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Getting Ahead is Now Harder in the New World Than the Old

David Callahan

Economic mobility is a tricky subject and it helps to do your homework before offering opinions in this area. Case in point is the recent speech by House Budget Chairman Paul Ryan at the Heritage Foundation. Ryan lauds the United States as a land of upward mobility -- a place, in fact, founded on this ideal -- and contrasts our bounty of opportunity with Europe, where "Top-heavy welfare states have replaced the traditional aristocracies, and masses of the long-term unemployed are locked into the new lower class."

Before getting to the mobility issue, let me just point out that a number of European countries with strong welfare states have lower unemploment rates than the United States: Germany is at 6.5 percent, Sweden at 7.3, Denmark at 7.1, Belgium at 6.8, and the Netherlands -- with the most generous social safety net in the world (along with Sweden) -- has an enviable unemployment rate of 4.4 percent.

These countries are also growing at a faster rate than the U.S. -- with Sweden, for example, a veritable boom economy compared to America. (It's growth rate was twice the U.S. rate in 2010.)

Of course, plenty of European countries are also basket cases -- Spain, Ireland, Portugal, Greece -- but, as it happens, these countries tend to have the weakest welfare states in Europe, not the strongest.

The resilience of Northern Europe's mixed economies in the face of a global economic downturn may help explain the larger truth that Ryan ignores: Many European countries now have higher levels of mobility than the United States. In fact, according to the Russell Sage Foundation -- a leading center for research on inequality:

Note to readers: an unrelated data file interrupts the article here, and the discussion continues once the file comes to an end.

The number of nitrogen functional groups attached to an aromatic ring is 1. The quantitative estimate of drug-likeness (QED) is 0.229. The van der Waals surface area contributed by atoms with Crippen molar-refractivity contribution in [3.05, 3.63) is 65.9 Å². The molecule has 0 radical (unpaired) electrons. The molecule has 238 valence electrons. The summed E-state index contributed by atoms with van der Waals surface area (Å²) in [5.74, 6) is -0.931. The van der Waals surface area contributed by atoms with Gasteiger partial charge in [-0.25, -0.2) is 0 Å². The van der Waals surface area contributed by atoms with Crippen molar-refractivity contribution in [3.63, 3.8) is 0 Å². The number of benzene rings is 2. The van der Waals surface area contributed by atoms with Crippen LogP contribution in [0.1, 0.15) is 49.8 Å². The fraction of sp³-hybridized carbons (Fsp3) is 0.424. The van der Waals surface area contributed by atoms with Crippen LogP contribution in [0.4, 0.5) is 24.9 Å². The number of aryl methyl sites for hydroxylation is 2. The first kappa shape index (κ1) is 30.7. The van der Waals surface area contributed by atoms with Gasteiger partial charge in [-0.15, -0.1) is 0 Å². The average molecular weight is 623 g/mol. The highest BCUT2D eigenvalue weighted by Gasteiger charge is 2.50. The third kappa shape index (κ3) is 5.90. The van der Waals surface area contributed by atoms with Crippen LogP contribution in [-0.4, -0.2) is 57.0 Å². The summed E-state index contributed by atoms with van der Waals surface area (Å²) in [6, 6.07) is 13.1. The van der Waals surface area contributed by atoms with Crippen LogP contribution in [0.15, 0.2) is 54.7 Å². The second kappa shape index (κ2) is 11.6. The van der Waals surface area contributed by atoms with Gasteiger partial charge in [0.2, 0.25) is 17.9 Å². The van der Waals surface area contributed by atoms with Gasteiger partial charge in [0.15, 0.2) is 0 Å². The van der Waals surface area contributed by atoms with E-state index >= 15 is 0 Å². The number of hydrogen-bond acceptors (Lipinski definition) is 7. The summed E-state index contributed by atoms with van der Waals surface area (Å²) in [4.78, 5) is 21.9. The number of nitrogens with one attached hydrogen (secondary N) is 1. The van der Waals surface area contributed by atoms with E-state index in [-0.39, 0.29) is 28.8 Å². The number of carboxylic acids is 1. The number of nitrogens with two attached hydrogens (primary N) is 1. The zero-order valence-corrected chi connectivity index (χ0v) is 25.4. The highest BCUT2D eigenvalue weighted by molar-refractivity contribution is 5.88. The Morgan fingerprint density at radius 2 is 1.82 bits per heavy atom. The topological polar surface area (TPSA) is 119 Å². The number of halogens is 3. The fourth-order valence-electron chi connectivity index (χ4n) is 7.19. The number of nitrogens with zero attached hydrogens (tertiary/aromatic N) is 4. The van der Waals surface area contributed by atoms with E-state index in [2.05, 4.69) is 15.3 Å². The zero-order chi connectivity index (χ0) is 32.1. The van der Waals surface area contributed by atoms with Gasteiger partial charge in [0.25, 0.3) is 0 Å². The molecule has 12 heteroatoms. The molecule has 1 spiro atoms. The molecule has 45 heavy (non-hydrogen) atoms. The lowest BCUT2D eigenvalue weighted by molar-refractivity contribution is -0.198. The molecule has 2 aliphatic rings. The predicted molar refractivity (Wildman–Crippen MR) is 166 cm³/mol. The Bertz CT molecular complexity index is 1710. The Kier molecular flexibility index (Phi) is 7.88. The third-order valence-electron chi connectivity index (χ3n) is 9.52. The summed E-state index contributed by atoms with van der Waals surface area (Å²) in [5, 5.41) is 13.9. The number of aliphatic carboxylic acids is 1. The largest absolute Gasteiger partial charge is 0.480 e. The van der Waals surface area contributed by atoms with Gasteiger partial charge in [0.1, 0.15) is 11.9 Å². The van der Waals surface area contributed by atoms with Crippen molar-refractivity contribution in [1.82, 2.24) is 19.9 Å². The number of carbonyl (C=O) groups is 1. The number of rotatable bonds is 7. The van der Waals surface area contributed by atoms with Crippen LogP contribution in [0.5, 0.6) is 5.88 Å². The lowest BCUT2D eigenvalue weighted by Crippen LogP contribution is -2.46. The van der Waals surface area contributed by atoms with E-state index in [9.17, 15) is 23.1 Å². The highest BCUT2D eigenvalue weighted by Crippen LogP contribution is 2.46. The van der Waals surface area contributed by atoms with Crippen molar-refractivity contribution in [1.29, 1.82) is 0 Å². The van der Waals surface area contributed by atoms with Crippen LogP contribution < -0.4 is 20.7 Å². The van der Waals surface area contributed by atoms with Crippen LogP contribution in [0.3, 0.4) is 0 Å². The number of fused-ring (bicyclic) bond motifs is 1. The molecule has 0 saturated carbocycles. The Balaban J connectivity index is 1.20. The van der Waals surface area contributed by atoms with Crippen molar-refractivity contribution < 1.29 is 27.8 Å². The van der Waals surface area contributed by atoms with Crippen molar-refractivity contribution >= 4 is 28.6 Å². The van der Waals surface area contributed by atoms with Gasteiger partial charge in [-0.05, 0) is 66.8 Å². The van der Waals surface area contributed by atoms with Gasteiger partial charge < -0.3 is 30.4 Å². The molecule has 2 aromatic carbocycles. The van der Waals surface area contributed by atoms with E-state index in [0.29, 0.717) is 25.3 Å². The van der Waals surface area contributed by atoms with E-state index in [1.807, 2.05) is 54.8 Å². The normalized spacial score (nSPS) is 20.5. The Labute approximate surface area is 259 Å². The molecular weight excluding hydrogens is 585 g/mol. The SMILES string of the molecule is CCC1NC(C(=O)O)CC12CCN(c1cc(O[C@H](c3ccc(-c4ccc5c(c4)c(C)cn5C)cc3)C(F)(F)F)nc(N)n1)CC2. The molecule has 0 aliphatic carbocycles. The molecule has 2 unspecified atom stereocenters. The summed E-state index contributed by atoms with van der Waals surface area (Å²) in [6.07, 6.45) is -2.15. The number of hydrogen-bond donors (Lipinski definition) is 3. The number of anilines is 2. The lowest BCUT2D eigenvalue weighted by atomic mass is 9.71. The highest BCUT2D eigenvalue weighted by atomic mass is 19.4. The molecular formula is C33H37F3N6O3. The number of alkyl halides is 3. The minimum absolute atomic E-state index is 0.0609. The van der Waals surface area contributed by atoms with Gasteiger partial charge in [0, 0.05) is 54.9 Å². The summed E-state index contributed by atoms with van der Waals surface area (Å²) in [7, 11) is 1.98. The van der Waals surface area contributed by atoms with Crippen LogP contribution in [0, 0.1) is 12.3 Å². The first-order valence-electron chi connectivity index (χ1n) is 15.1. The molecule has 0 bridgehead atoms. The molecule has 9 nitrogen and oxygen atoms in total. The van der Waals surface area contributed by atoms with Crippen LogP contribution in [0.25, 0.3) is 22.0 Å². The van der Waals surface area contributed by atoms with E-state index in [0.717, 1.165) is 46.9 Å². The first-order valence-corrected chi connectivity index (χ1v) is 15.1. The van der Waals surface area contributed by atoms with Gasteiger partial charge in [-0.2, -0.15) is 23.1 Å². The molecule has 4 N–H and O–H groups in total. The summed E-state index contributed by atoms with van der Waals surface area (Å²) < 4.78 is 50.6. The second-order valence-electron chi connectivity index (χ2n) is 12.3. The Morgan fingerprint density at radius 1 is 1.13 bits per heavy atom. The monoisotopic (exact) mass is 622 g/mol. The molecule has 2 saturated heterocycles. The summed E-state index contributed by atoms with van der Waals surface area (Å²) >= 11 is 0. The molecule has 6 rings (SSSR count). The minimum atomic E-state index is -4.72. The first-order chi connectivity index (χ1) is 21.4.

The United States, with the highest rate of inequality among advanced economies, has the lowest level of economic mobility from one generation to the next.

You read that right: We are the bottom of the pack, not the top as Ryan implies.

There are various reasons for stalled mobility in the United States, and one surely is that in recent decade our society has betrayed what Ryan describes as "the American Idea that justice is done when we level the playing field at the starting line, and rewards are proportionate to merit and effort."

America isn't exactly set up these days to honor this core idea. The way we finance our educational system, largely with property taxes, ensures inequalities in opportunity for children nearly from day one of their lives (most European systems finance schools in a centralized fashion) and these inequities are reinforced in a post-industrial labor market where less skilled workers have declining opportunities to build security and move higher. Attacks on labor unions and labor standards, as well as a less progressive tax system, also explain why mobility is stalling out.

As for rewards that are "proportionate to merit and effort," that's a virtue that went out the window long ago. Is employee number 6 at Google, who probably is now a centamillionaire, actually any better or smarter than employee number 6666? Does a private school, Ivy League robo-student who lands a job making $140,000 as a first-year associate at Cravath really deserve to make four times as much as a starting cop who worked his way through college? Thirty years ago maybe you could make a case that a typical CEO deserved to be paid 40 times more than the average production worker. But it's harder to justify pay that is 185 times greater. Do today's CEOs really demonstrate that much more merit and effort than they did in 1980?

Ryan attacks President Obama -- who wants to raises taxes on the rich -- for favoring equality of outcomes, not equality of opportunity, and accuses him of class warfare. But Ryan misses an elementary point about opportunity in a capitalist society, which is that some of the winnings of the very successful need to be recycled to ensure ongoing opportunity for all. Otherwise you get concentrations of wealth and a playing field tilted toward the privileged. Andrew Carnegie famously espoued this argument in his essay Gospel of Wealth and Warren Buffett often repeats it.

Progressive taxation and a strong welfare state are not forms of class warfare that weaken mobility. They are actually prerequisites of mobility, which is why Europe is pulling ahead of America in promoting people's upward economic movement.

It's ironic -- no, it's appalling -- that Ryan and other Republicans are championing the great American idea of income mobility in order to justify policies that will produce a more stratified U.S. society.